Volleyball Drill Classics: Dead Fish | Fun Serving Games

If you are a new volleyball coach, you’re in for a treat! Whether you’re getting ready for your first volleyball practice or are in the middle of your first season, I’ve got a fun and easy volleyball drill which your team will LOVE!

Dead Fish Volleyball Serving Game.jpg

OK, so…. Let’s just get this out of the way real quick...

Yes: The drill really IS named “Dead Fish” haha.

I’m not EXACTLY sure why, but I know it has existed since my first season of PLAYING 12U club volleyball. If you’re searching for a fun game to play at practice that will help your players work on their serving accuracy, Dead Fish is a fantastic option. Young teams ALWAYS love this drill, but older teams needing a break from hard practices will also enjoy it on occasion.

Don’t be surprised when you tell your team that you’re going to play Dead Fish and they start cheering and chanting “Dead Fish!” lol.

There are a couple of variations of this drill, so I’m just going to explain the version I grew up playing (which I think is the best version anyway) .

DRILL SETUP

Split your team into two teams. They will be competing against each other, so make sure each team has at least one or two strong servers (although leaving it up to chance could yield some surprising results)!

Make sure each player has a ball  to start, or if you have the luxury of multiple ball carts for your court, you can give each side a ball cart.

OK, you’re ready to start!

RUN THE DRILL

Each team will begin serving, and if the serve goes into the net or outside of the court, that player must go to the other side (where her/his teammates are serving) and lay on the court (I’m assuming, like a dead fish) until a teammate hits that player with their serve.

If the player is hit, they are “rescued” and may return to their team’s side and begin serving again.

The game ends when one team (due to missed serves) runs out of servers and has a court full of dead fishes.

Depending on the serving prowess of your team, this could be a short game or may last 10 minutes or more. With younger players, I usually see this game last 2-3 minutes. For that reason, I usually make it best 2 out of 3.  

RULE CLARIFICATIONS

Since this drill is a classic, you’ll probably have players who have played this serving game before. Because there are so many variations of this game, you’ll want to explain the rules beforehand. Here’s what you need to decide for your team:

What do players do when they have to go to the other side for missing their serve?

Some coaches have players sit, others have them lay down. Up to you!

Are players allowed to move when they’re on the ground?

I say no, but if your team is TEENY volleyball players, then maybe. The entire point of the drill is to work on serving accuracy, so if they can move…. That doesn’t exactly work on accuracy does it? I usually say “booties don’t move” if they’re sitting. Laying down reduces the scooting (which is why it’s my preference). But again, up to you!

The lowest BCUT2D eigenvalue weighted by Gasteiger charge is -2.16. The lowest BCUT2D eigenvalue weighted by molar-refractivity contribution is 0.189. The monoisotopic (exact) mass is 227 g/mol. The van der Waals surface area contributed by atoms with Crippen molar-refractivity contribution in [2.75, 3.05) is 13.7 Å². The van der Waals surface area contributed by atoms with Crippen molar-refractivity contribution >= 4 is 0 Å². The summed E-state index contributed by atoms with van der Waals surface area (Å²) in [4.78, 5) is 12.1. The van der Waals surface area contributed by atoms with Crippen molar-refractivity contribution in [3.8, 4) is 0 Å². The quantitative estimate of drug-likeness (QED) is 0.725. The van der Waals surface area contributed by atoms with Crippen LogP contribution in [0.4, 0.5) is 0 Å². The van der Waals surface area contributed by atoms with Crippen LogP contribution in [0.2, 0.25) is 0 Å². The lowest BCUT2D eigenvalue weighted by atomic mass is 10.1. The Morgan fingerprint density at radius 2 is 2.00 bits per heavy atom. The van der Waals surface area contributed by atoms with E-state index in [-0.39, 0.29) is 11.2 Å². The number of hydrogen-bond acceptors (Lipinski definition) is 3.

Do the “fish” have to catch the ball? Or just touch it? Can it bounce first?

Again, we’re working on accuracy, right? No bouncing! I usually say touch, catching might work for older players who are sitting, but younger players… I’d be worried about their developing hand-eye coordination and taking a volleyball to the face. Just saying!

Can more than one player be rescued at a time?

I say yes! If you only have to touch the ball, then multiple players have an opportunity to touch the ball while it’s in the air. This probably doesn’t work on accuracy as much, but adds some laughs to the drill so I like allowing this.

Do players serve all at once, one at a time, or what?

I like a free for all, it keeps players engaged (whereas lines tend to kill fun) and adds a little chaos. If you want it to be slightly more high-pressure or competitive, try one at a time, with teams taking turns.

Can players hit the ball away from the other team.

I’m just going to say no. There will be WAY too many “hey, that’s not fair!”s and “Coach, she took my ball!”s. No interference, or else the whole team gets to go back. That’ll teach em :)

So as you can see, the game is fairly nuanced. But if you set it up with the rules in place BEFORE you start, you’ll be all good!

Alright coach, now you know what Dead Fish is. Run this at practice tonight and I hereby officially knight you as a TRUE volleyball coach!

PS: This is a great volleyball serving clinic drill, so feel free to use this during the last ten minutes of your clinic! If you don’t have enough for two teams, you could also just have everyone serving to one side. It takes the competition out of it, but younger players like it regardless (because it is seriously fun).

PPS: If your players are having a hard time keeping the game going for more than a minute or two, feel free to jump in and play too! You could also have your assistant play. Sometimes it’s good to let your guard down (as long as you’re still coaching and not serving hard at 10 year olds!) and play some volleyball with your team.

Good luck, Coach!